UPA endorses creation of Telangana state
The ruling United Progressive Alliance (UPA) today unanimously endorsed the creation of Telangana as the 29th Indian state.
Meeting a nearly five-decade-old demand of the people of Telangana, the UPA Tuesday decided to accord separate statehood to the backward region by bifurcating Andhra Pradesh. This will create two states for Telugu-speaking people.
The United Progressive Alliance (UPA) coordination committee in New Delhi approved the creation of a separate Telangana state.
"All parties unanimously decided in favour of Telangana," Civil Aviation Minister Ajit Singh said after the meeting held at the prime minister's official residence.
It was attended by leaders of constituent parties like the Congress, the Nationalist Congress Party, National Conference and Ajit Singh's Rashtriya Lok Dal.
The UPA coordination committee meeting was being followed by a meeting of the Congress Working Committee (CWC), the party's highest decision-making body, which is expected to take the final decision about carving out Telangana.
Human Resource Development Minister M.M. Pallam Raju had indicated earlier that the Congress leadership was inclined towards taking a decision in favour of a separate Telangana state.
The announcement ended a chapter in the history of Andhra Pradesh, which was formed on Nov 1, 1956 with the merger of Telangana (then known as Hyderabad State) with Andhra State.
Andhra Pradesh will become India's first linguistic state to be divided. Carved out of then Madras State in 1953, it was the first state formed on a linguistic basis.
Andhra Pradesh was India's fifth most populous state, with a population of 84.6 million. Spread over 275,000 square km, it ranked fourth among Indian states in terms of geographical area.
Telangana will have a population of 35.38 million and an area of 1.14 lakh square km.
Telangana, which comprises 10 districts, including Hyderabad, was part of the erstwhile princely state of Hyderabad and has a distinct culture. Its leaders had accused rulers from Andhra for doing injustice to the region in all sectors and going back on the assurances given at the time of the merger.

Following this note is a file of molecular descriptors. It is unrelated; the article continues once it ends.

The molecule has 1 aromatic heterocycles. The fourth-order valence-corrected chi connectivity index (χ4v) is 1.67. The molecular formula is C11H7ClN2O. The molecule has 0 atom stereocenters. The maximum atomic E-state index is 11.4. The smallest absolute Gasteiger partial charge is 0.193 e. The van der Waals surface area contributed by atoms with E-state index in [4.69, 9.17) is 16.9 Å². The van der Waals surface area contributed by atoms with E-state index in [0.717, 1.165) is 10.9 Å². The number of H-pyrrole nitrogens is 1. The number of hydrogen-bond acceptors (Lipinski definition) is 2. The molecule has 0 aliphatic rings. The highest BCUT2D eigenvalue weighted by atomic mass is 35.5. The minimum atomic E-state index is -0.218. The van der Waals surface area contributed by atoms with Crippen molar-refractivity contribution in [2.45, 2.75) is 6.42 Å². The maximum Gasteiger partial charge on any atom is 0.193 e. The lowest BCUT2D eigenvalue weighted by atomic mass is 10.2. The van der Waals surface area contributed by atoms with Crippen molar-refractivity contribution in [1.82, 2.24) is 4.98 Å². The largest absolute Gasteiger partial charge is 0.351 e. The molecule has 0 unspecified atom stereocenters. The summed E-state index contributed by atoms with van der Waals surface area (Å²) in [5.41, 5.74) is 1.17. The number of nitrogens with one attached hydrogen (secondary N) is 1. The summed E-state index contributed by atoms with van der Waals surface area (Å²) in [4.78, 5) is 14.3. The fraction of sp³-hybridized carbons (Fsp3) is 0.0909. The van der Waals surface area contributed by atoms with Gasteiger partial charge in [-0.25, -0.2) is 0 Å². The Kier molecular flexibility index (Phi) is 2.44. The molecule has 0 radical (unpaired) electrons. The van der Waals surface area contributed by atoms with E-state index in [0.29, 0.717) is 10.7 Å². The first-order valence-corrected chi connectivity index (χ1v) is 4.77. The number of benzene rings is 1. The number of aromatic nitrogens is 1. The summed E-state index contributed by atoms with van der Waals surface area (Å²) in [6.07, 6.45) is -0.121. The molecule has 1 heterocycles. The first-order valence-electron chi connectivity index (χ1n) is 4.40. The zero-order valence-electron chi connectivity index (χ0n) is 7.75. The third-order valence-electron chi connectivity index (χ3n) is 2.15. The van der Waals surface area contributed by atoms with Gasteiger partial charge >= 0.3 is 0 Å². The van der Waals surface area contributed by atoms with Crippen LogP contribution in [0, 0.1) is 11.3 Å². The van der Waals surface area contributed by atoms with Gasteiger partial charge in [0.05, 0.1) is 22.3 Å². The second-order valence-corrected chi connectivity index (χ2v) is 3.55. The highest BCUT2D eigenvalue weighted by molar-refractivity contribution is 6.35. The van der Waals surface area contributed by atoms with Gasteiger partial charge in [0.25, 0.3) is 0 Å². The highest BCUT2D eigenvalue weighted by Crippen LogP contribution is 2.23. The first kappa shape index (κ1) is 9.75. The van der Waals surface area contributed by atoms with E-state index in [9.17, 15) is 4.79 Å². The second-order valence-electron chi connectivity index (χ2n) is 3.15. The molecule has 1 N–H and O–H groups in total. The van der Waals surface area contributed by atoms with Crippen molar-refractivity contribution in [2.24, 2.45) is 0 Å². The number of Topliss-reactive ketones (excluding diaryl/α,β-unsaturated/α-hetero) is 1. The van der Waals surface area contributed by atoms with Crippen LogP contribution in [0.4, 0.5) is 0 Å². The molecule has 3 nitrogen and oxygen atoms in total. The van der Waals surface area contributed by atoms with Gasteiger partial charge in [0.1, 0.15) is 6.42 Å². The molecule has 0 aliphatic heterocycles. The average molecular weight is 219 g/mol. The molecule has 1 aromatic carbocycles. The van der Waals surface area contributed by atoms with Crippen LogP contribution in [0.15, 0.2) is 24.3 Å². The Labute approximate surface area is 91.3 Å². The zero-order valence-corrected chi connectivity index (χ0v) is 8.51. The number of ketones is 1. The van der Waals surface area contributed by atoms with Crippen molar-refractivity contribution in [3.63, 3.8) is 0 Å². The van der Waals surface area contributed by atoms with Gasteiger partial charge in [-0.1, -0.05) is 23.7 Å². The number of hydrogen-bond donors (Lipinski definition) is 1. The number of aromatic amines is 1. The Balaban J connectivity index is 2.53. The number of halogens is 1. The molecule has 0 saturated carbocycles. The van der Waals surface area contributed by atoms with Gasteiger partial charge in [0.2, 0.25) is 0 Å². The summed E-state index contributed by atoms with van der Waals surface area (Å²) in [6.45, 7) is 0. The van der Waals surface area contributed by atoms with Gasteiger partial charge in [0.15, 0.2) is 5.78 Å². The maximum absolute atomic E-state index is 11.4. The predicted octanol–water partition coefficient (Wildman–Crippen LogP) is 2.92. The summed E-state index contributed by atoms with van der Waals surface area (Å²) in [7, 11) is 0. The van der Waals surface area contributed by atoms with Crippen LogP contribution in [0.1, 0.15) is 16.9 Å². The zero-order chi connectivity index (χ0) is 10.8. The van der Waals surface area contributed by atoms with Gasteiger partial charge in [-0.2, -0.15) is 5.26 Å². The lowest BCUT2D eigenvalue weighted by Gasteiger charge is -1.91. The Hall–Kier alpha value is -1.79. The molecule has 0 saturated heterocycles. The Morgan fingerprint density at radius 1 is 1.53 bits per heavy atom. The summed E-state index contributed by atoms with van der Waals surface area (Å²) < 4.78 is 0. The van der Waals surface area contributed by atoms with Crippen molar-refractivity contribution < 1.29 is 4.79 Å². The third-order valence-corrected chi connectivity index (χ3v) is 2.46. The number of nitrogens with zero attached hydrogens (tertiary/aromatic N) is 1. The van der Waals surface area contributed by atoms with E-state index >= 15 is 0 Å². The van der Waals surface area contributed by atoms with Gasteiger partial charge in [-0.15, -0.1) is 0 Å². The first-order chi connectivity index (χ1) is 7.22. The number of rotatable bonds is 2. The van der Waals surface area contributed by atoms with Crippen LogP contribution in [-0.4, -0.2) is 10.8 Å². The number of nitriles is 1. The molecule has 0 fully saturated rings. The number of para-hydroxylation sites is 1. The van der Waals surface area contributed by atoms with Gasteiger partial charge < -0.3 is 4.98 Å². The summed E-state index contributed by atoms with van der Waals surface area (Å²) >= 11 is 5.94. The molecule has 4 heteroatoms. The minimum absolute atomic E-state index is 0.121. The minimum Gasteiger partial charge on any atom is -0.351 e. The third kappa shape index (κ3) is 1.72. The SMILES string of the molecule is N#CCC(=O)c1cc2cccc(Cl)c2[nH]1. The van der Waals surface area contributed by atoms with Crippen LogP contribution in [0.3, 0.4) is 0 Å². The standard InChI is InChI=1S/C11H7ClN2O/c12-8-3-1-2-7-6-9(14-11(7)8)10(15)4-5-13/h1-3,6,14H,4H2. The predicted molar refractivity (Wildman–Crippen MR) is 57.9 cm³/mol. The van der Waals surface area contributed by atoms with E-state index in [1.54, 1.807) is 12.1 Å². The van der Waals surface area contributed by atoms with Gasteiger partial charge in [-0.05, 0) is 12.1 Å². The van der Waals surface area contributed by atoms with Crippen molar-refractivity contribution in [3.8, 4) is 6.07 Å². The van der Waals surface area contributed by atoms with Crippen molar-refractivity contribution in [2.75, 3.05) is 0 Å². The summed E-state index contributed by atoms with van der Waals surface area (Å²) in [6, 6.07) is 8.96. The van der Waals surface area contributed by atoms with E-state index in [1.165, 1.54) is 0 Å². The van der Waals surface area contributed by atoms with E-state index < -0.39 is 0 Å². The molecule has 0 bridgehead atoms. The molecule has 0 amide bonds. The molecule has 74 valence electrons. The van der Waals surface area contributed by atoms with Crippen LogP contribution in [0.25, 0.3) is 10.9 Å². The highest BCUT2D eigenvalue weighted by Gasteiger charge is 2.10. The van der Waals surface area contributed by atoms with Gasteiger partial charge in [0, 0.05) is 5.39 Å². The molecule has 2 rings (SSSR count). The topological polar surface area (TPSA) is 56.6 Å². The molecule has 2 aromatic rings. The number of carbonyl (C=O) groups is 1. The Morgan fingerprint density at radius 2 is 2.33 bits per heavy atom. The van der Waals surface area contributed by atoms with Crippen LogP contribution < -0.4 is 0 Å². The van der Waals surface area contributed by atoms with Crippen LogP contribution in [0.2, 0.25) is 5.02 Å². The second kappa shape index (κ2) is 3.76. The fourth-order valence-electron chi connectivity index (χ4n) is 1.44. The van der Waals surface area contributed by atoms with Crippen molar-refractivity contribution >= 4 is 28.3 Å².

Tuesday's decision brought down the curtains on the controversial and violent movement for separate state. During the 'Jai Telangana' movement in 1969, over 300 people, mostly students, were killed in police firing.
With this, the central government has fulfilled its Dec 9, 2009 announcement to initiate the process for forming Telangana state. The statement followed an 11-day hunger strike by Telangana Rashtra Samithi (TRS) chief K. Chandrasekhara Rao and massive protests in the region.
However, the counter-protests in Seemandhra (Rayalaseema and Andhra) and mass resignations of MPs and state legislators forced the central government to make another statement Dec 23, 2009, putting the process on hold, citing the need for a consensus.
The five-member Srikrishna Committee constituted by the central government in 2010, suggested five options, making a choice difficult for the UPA government.
TRS and other parties fighting for Telangana state kept up the pressure on the government through organising strikes, road and rail blockades, million-march and march to the state assembly.
The delay in taking a decision was hurting the Congress party in the region as it was losing its legislators and cadre to TRS. The resignations of two Congress MPs and senior leader K. Keshava Rao in June put further pressure on the party.
It then decided to solve the contentious issue once and for all to clear the uncertainty before next year's parliamentary elections.
The region sends 17 MPs to the Lok Sabha. It also accounts for 117 seats in the 294-member Andhra Pradesh assembly.
Hectic activity began Tuesday morning as leaders from both Seemandhra and Telangana rushed to the national capital. Union ministers and MPs from Seemandhra along with state ministers from the two regions went into a huddle to work out a strategy in a last-ditch effort to stop the state's division.
Telangana leaders, who held a separate meeting, exuded confidence that the Congress party would fulfill the long cherished dream of people of the region. Union minister D. Purandeswari and MP L. Rajagopal called on Congress president Sonia Gandhi.
Chief Minister N. Kiran Kumar Reddy, his deputy Damodar Rajanarasimha and state Congress chief Botsa Satyanarayana, who rushed to the national capital on being summoned by the leadership, held meetings with party general secretary and state in-charge Digvijaya Singh and other central leaders.